Wake County leaders are indeed shifting their approach to trains, but they say they have not backed away from a commitment to rail transit service.
The Road Worrier reported Tuesday that more buses – a quadrupling of current service – and bus rapid transit are the first order of business in a countywide strategy being developed around a proposed half-cent sales tax to help pay for big new transit investments.
Transit planners, business leaders and elected officials in Wake have dropped talk of “rapid rail transit” with diesel-fueled rail cars that would run every 15 to 30 minutes.
But, in reporting that the county was turning away from rail transit, the Road Worrier misconstrued Wake’s latest thinking on trains.
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The county commissioners this fall will take up a new recommendation from a citizen advisory committee to set aside around $330 million over 10 years for proposed commuter trains. The trains would run on standard tracks, mostly at rush hour.
“We are definitely committed to getting started on commuter rail as soon as we can pass the referendum” in November 2016, Sig Hutchinson, a Wake commissioner, said Tuesday.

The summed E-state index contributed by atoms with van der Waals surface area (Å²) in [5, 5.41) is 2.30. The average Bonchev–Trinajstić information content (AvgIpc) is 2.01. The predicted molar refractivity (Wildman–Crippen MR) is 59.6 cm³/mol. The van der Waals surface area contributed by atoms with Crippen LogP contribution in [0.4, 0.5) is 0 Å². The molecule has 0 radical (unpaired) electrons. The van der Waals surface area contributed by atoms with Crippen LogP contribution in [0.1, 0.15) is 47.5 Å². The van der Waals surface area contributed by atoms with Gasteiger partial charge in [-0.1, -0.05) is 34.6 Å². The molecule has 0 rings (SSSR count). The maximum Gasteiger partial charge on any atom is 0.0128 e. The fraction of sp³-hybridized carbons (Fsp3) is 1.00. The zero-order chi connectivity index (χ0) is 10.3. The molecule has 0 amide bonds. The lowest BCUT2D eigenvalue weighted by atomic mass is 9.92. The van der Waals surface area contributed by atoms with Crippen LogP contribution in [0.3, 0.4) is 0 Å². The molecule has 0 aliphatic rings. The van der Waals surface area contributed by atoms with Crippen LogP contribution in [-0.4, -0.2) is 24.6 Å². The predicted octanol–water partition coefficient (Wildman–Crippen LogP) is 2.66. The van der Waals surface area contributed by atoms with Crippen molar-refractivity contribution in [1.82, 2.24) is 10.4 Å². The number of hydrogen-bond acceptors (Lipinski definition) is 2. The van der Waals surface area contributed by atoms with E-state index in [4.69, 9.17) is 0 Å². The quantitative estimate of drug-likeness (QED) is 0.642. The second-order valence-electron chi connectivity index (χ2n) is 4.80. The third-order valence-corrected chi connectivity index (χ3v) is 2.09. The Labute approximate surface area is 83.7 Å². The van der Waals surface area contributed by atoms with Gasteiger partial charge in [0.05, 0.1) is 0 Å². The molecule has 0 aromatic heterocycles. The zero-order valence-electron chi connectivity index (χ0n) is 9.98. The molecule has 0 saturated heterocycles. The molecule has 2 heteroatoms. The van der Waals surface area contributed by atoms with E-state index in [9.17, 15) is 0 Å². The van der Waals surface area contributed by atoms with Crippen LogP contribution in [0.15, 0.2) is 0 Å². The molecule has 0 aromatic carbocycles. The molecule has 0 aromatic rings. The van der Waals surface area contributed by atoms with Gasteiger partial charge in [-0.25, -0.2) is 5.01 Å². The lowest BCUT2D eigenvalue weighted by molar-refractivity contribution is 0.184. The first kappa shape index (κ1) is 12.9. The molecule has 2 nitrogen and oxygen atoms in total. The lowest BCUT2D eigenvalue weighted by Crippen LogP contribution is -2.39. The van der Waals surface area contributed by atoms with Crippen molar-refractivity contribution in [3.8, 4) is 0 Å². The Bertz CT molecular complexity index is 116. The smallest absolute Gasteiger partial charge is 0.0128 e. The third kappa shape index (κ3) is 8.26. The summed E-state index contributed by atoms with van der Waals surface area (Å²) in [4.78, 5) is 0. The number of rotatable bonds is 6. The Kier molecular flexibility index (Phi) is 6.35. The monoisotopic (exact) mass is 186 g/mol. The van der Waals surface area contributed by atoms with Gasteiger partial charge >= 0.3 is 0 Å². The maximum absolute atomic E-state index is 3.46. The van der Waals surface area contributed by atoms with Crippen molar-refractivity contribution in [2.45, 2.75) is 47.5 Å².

According to preliminary figures from Wake planners, another $110 million would be set aside for bus rapid transit along with $300 million to $400 million for standard bus expansion.
In their new rail transit approach, Wake leaders aim to revive a plan for commuter trains that was floated in Durham County in 2011, and later shelved.
Workday trains would carry students and commuters in both directions between Duke University and downtown Durham at one end, and Garner or Clayton at the other end – with stops along the way in Research Triangle Park, Morrisville, Cary, N.C. State University and downtown Raleigh.
After Wake balked at considering a transit plan for several years, Durham leaders dropped the idea of regional commuter trains. They shifted their transit tax resources to a light-rail project, now being developed, between Chapel Hill and downtown Durham.
County Manager Jim Hartmann helped develop commuter rail service in central Florida before he moved to Raleigh last year. If voters approve the transit tax, he said, Wake will start planning commuter trains in concert with railroad agencies and neighboring counties, he said.
Ultimate success may depend on a multi-county effort that would draw more riders than Wake alone, draw on broader financial support and provide a more appealing candidate for federal funding, which would be counted on for about half the project cost. A commuter train project can start small, Hartmann said – perhaps building on existing state-sponsored Amtrak service – and grow later to include more miles and more stations.
“Everything is scalable,” Hartmann said.
Hutchinson said he hoped to get some trains rolling in a few years – first in Wake County and in neighboring counties as soon as possible.
“We want to think about this regionally and start locally,” Hutchinson said.